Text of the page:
Crime stories are often filled with colorful characters, interesting plot points and evoke everlasting emotions. The Coen brothers and Quentin Tarantino are notorious for bringing noir and crime to movie audiences in fresh and original ways. However, they aren’t the only filmmakers to delve into the crime/thriller genre with decent results. Directing team (and brothers) Simon and Zeke Hawkins have come out with Bad Turn Worse, an independent western thriller that has all the elements necessary for a disturbing yet highly entertaining film but sadly because of its indie flavor, mass audiences will probably overlook it.
Bad Turn Worse focuses on a trio of teenage friends in a desolate part of Texas. There’s Bobby (Jeremy Allen White), a nerdy but good-hearted individual. There’s smart and tough Sue (Mackenzie Davis), a beautiful young woman with a passion for books. And finally, there’s B.J. (Logan Huffman), Sue’s reckless, somewhat charming boyfriend who has connections to some truly unsavory individuals. One of those individuals is Giff (Mark Pellegrino), a local hood and one day, B.J. takes it upon himself to steal a large amount of money from Giff and what follows is a series of truly unfortunate repercussions.
The trio of talented young actors is one aspect that keeps Bad Turn Worse from becoming an indie failure. Their personalities are all unique in their own way and the chemistry each actor has with one another (especially between White and Davis) are without a doubt, one of the film’s best qualities. The screenplay is a tad weak but the actors do their best to squeeze emotion and appeal out of the empty dialogue and at such young ages, it is pretty remarkable how great their range is.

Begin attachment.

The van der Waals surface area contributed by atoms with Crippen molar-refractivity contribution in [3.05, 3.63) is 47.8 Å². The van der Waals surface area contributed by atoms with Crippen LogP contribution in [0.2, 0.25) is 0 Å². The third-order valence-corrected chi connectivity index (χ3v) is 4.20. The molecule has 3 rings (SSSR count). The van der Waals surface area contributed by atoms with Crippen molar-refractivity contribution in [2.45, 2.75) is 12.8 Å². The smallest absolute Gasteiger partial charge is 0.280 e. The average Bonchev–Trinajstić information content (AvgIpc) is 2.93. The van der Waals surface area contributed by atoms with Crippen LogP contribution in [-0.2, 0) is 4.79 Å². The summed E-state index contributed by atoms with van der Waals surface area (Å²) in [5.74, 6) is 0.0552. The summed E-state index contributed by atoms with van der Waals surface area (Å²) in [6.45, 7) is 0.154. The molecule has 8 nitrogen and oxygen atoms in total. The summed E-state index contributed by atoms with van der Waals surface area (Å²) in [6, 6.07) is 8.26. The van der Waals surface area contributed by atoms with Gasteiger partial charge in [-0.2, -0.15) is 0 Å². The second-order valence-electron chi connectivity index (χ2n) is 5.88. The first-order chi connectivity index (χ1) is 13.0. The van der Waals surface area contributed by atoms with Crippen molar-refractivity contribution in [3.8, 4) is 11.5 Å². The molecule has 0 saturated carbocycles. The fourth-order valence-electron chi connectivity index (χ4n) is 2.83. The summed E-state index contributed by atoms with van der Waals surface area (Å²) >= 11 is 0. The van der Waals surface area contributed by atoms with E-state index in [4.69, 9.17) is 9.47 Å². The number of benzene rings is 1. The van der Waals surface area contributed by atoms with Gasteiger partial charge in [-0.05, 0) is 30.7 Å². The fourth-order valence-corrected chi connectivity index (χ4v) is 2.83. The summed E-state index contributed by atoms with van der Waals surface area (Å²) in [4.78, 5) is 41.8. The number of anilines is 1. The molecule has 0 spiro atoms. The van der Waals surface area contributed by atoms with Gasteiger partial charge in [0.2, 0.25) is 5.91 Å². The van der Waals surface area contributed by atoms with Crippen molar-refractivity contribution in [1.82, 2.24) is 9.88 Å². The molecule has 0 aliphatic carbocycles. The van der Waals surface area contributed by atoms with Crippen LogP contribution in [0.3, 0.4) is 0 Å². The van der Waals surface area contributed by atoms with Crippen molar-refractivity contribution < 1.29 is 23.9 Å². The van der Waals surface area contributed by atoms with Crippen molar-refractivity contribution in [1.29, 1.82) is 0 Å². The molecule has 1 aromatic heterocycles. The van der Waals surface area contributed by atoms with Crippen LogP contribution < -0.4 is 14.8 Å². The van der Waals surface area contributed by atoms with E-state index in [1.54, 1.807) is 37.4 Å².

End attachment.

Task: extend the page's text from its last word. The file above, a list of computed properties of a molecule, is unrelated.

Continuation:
The Hawkins brothers should be commended for their work here because the shots and angles all come together to tell a visual story in very powerful way. The dusty warehouses and sun-drenched deserts beautifully sum up the film’s theme and feel. These gifted filmmakers know exactly what they’re doing and their camerawork reinforces that fact. Bad Turn Worse also bears a strong resemblance to the Coen brothers’ first feature Blood Simple. and this is ironic because Bad Turn Worse is the Hawkins brothers’ first feature. With that tidbit in mind, it is very possible that the Hawkins will also have a career full of successes and awards. One can hope.
Another random occurrence worth noting is the appearance of seasoned actor William Devane, who pops up toward the end of the film in true mobster fashion. He has just a few short minutes on screen but those few minutes are among the best in the film’s modest 92-minute runtime. With his role coupled with the young trio, Bad Turn Worse is a thriller film with a lot going for it. The twang in the characters’ southern accents also enhances the character interactions. Basically, there are many positives to this film and if you’re interested in an indie thriller with some solid tension and deeply nuanced performances, then you should give Bad Turn Worse a try.